Laurel Park barn fire leaves one horse dead, backstretch shaken
by Frank Vespe
A barn fire Wednesday evening at Laurel Park left the seven-year-old gelding Pappa Portmore dead, filled the barn with smoke, and grew hot enough to melt an ice machine but did not, the track operator said, cause structural damage to the barn.
The other horses in the large barn, which includes the operations of trainers Anthony Farrior, Ollie Figgins, III, Ricky Sillaman, and Stephen Casey, were not evacuated.
“The one horse that died, that really shook me,” Sillaman said. “You don’t want to see any horses go through that.”
Sillaman said that none of his horses had been affected, visually at least. But he cautioned that “you don’t know what lung damage there might have been.”
“After it was all over with, I felt really bad for the horse that was killed and really fortunate that that’s where it ended,” Figgins agreed.
The cause of the fire is not yet known. It broke out in the first of the large, tentlike barns the Maryland Jockey Club has erected on that portion of the backstretch nearest Maryland Route 198 and Brock Bridge Road.
It began, sources said, in a stall that had been converted to use as a tack room and quickly spread to the adjacent stall, which housed Pappa Portmore, a horse who’d been claimed out of his most recent start, December 1, by trainer Anthony Farrior for Super C Racing, Inc. Farrior did not immediately return a phone call.
The fire occurred between 10:00 and 11:00 p.m., with response led by the Laurel Volunteer Fire Department, which dispatched Tower truck 10 to the scene.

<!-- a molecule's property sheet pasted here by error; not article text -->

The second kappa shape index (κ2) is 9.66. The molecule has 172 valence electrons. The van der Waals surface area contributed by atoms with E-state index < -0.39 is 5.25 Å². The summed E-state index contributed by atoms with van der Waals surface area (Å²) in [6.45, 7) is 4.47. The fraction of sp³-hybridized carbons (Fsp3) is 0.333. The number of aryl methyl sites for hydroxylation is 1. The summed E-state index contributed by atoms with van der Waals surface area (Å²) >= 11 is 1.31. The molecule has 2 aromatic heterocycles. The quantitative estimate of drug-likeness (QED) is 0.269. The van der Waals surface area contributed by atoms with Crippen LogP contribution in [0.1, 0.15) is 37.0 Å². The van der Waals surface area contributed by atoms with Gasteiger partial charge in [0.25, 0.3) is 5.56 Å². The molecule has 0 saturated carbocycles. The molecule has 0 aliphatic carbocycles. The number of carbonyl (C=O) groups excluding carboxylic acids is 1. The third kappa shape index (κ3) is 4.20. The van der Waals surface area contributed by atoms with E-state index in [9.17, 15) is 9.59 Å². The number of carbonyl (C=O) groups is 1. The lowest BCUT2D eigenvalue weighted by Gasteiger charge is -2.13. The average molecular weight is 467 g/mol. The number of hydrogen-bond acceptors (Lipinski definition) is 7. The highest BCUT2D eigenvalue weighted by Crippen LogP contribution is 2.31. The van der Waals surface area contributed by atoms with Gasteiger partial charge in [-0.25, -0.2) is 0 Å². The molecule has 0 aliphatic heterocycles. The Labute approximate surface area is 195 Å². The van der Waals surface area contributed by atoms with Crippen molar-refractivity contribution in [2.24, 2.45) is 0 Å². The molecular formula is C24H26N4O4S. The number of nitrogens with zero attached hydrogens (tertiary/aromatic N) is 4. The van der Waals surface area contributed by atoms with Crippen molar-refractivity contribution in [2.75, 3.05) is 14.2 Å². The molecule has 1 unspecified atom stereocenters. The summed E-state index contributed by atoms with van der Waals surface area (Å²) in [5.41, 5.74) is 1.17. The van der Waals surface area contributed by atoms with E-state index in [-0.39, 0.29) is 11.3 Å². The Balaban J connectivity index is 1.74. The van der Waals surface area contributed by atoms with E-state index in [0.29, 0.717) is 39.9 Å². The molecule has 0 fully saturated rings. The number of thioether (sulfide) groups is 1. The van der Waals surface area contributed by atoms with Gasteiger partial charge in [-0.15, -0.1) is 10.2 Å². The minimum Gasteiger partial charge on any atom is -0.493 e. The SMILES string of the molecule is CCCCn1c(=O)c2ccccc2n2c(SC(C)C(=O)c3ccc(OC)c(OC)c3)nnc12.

People on the grounds described a chaotic situation in which fire crews struggled to enter the affected barn and people living on the backside were asked to provide assistance but then sent to the wrong barn, one on the opposite end of the property.
Entrance to the barns was made more difficult, sources said, because larger entryways that are supposed to be opened and closed electronically do not work properly and must instead be operated manually by maintenance workers.
“Electrical problems have been a mess since we got in the barn,” Sillaman said. “It’s chaos.”
The barn also has no sprinkler system, sources said. Whether that would have mattered in this case is unknown.
“I would feel safer if they had them in there,” Sillaman said.
“We were told at one time we were going to be moved” so the barn could be retrofitted with sprinklers, Figgins added. But when work ground to a halt on a planned third barn, that did not happen.
What’s more, a water line break last night has left the backside without water other than that provided by water trucks. Sillaman said that he was told that the goal was to have water service to the backstretch restored by Friday morning.
All of that left a shaken backstretch Thursday.
“Our heart goes out for everybody that loses a horse like that,” said Kenny Cox, a trainer stabled on the opposite end of the Laurel backside. “Nobody ever wants to see something like that.”
“I speak for everyone at Laurel Park and the Maryland Jockey Club when I say how devastated we all are by this loss,” said Sal Sinatra, President and General Manager of the Maryland Jockey Club, in a statement. “The safety of our horses is our priority at all our tracks. One loss is too many.”